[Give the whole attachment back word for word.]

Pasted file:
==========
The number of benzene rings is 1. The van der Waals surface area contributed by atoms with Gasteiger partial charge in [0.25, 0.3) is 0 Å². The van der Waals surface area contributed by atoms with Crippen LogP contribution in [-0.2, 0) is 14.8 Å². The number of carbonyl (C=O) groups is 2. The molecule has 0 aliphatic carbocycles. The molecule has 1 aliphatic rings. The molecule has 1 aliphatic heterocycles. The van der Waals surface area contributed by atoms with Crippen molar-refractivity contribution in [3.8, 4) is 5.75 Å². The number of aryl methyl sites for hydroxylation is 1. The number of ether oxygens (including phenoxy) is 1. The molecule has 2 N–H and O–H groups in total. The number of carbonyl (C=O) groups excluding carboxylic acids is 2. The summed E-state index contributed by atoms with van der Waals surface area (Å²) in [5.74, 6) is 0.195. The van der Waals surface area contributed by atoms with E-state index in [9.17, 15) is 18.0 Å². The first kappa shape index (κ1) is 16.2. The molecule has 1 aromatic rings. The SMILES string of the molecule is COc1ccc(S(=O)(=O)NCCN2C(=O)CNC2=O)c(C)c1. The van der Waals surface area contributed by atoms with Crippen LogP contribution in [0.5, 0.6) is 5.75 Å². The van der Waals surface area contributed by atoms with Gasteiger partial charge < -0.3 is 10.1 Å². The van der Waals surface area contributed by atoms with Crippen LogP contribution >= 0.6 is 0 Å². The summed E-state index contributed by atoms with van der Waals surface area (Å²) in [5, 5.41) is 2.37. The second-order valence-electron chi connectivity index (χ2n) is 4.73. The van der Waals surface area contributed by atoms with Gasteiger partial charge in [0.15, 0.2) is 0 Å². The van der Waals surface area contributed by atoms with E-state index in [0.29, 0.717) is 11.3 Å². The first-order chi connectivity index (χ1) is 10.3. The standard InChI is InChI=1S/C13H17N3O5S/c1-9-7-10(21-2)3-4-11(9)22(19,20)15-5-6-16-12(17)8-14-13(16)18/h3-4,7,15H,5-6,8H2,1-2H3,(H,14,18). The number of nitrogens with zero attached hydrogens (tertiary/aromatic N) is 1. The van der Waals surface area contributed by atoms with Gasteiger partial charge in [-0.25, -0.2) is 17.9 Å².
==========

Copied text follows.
The number of benzene rings is 1. The van der Waals surface area contributed by atoms with Gasteiger partial charge in [0.25, 0.3) is 0 Å². The van der Waals surface area contributed by atoms with Crippen LogP contribution in [-0.2, 0) is 14.8 Å². The number of carbonyl (C=O) groups is 2. The molecule has 0 aliphatic carbocycles. The molecule has 1 aliphatic rings. The molecule has 1 aliphatic heterocycles. The van der Waals surface area contributed by atoms with Crippen molar-refractivity contribution in [3.8, 4) is 5.75 Å². The number of aryl methyl sites for hydroxylation is 1. The number of ether oxygens (including phenoxy) is 1. The molecule has 2 N–H and O–H groups in total. The number of carbonyl (C=O) groups excluding carboxylic acids is 2. The summed E-state index contributed by atoms with van der Waals surface area (Å²) in [5.74, 6) is 0.195. The van der Waals surface area contributed by atoms with E-state index in [9.17, 15) is 18.0 Å². The first kappa shape index (κ1) is 16.2. The molecule has 1 aromatic rings. The SMILES string of the molecule is COc1ccc(S(=O)(=O)NCCN2C(=O)CNC2=O)c(C)c1. The van der Waals surface area contributed by atoms with Crippen LogP contribution in [0.5, 0.6) is 5.75 Å². The van der Waals surface area contributed by atoms with Gasteiger partial charge < -0.3 is 10.1 Å². The van der Waals surface area contributed by atoms with Crippen LogP contribution >= 0.6 is 0 Å². The summed E-state index contributed by atoms with van der Waals surface area (Å²) in [5, 5.41) is 2.37. The second-order valence-electron chi connectivity index (χ2n) is 4.73. The van der Waals surface area contributed by atoms with Gasteiger partial charge in [0.15, 0.2) is 0 Å². The van der Waals surface area contributed by atoms with E-state index in [0.29, 0.717) is 11.3 Å². The first-order chi connectivity index (χ1) is 10.3. The standard InChI is InChI=1S/C13H17N3O5S/c1-9-7-10(21-2)3-4-11(9)22(19,20)15-5-6-16-12(17)8-14-13(16)18/h3-4,7,15H,5-6,8H2,1-2H3,(H,14,18). The number of nitrogens with zero attached hydrogens (tertiary/aromatic N) is 1. The van der Waals surface area contributed by atoms with Gasteiger partial charge in [-0.25, -0.2) is 17.9 Å².